Maruška from Slovenije, er, I mean Slovenia—took time away from writing her thesis to write up her pilgrimage experiences for everyone to read. Go check them out, it’s definitely worth the read. Maruška is one of the Baha’is who stayed with us at the well-recommended hostel, the Port Inn, in Haifa. She taught me that cmrlj means “bumblebee” in Slovenian. We have fond memories of the good times shared with our fellow “Port Inners”. We miss Rachel too 🙁
A few more friends we met on pilgrimage have made their presence known on the Internet. Seth from Georgia, Nina from NZ and Farideh from Saskatoon were all part of our 250-strong set of pilgrims. See Farideh’s photos, Nina’s photos and Seth’s photos on flickr. Juliette was part of our group—the French group—and has posted her photos to flickr as well.
A few folks have asked me questions about pilgrimage tips—what to do, what not to do, where to go, etc. Here are a few tips that might be helpful to those visiting the Baha’i World Centre in Haifa and ‘Akká:
Spend as much time in the shrines as possible, and attend the evening talks. You’ll probably find that they help you understand the nature of pilgrimage and your role as a pilgrim.
Make effort to say the long obligatory prayer as much as you can. Make a special effort to say it within the Shrine of Bahá’u’lláh at Bahji if you can.
Use your time in the shrines to say the Tablets of Visitation. That’s what they were revealed for and you will find that they will really come alive when you say them in the Shrines.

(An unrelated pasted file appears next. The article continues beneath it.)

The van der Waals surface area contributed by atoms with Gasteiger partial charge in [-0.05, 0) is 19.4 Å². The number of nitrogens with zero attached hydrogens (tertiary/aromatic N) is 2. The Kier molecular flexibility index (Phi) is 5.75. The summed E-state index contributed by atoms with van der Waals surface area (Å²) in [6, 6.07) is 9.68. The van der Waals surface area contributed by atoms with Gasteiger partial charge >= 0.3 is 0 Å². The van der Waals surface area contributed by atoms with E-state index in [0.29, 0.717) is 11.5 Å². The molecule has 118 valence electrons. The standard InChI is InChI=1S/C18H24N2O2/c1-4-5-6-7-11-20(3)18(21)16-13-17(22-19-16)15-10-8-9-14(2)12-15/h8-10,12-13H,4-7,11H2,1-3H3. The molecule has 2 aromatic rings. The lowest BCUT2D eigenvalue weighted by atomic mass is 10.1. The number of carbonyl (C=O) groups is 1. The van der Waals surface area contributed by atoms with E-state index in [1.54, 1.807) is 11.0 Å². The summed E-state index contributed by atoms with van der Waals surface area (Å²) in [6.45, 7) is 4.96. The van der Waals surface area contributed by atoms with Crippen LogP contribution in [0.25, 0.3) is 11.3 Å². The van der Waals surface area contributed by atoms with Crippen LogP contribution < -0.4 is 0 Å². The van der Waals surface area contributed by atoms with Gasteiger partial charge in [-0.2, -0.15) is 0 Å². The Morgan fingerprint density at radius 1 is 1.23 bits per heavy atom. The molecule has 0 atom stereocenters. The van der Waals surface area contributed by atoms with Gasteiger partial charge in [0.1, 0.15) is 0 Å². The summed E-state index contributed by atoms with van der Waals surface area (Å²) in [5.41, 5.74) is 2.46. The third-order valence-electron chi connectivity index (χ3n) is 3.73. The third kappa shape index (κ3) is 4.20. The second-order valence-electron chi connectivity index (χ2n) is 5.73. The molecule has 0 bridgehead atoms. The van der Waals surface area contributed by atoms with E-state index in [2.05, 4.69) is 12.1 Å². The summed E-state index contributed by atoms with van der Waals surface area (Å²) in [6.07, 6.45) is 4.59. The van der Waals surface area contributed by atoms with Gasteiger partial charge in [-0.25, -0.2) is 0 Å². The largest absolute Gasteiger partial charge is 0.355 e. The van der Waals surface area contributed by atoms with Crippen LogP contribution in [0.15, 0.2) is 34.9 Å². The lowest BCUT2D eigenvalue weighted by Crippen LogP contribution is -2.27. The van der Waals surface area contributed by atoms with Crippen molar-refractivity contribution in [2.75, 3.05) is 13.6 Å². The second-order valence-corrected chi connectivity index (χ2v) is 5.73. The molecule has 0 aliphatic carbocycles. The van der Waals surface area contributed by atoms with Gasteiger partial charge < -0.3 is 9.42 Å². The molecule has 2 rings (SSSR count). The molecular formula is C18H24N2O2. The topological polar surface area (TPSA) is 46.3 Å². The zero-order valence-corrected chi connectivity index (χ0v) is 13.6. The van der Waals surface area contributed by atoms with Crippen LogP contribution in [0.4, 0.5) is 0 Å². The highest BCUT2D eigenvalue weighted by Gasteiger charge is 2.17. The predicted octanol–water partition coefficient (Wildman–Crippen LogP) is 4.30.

Crying is not mandatory, so don’t feel bad if you don’t.
When visiting, try and stick with a group of six to ten people; that way, it’ll be easier for you to fill up a sherut (communal taxi). Travel by sherut as much as you can, whether within the city or outside; it’s the cheapest way to get around and is reasonably comfortable. Taxi drivers (driving normal-sized taxis) will stop whenever they see you to ask if you need a taxi; tell them that you’re waiting for a sherut. Taxis are ridiculously expensive, sheruts are not. Sheruts usually look like minibuses, and can hold ten people.
Spend a day in the Old City of ‘Akká if you have the time. We did it and enjoyed it a lot. You should be able to get a map of a walking tour of ‘Akká that you can follow on your own; if you know someone who lives in Haifa who can show you around, that’s even better.
Use the time spent visiting the Holy Places to call to mind the sufferings of Bahá’u’lláh and the Holy Family.
Read the pamphlets you received from the Department of Pilgrimage; read them carefully and all the way through. They include a lot of really useful information that you will really be glad you knew.
That’s it for now. I’ve been pretty busy lately, but you should be able to look forward to a continuation of the “post-pilgrimage” series in the next few weeks, sharing more of my impressions of pilgrimage as they relate to my understanding of the Baha’i Writings.
the energetic and irrepressible duo of Misagh and Jamál were married in Edmonton on the evening of December 28, 2006, surrounded by friends and family. I’ve posted up the wedding photos, including pics from the rehearsal, ceremony, and reception. I’ve said it before, but I’ll say it again here: this must have been the shortest, the most moving and the most fun wedding I’ve ever been to, and that’s saying a lot. congrats to the newlyweds, and manifold blessings and confirmations be upon their newfound union 🙂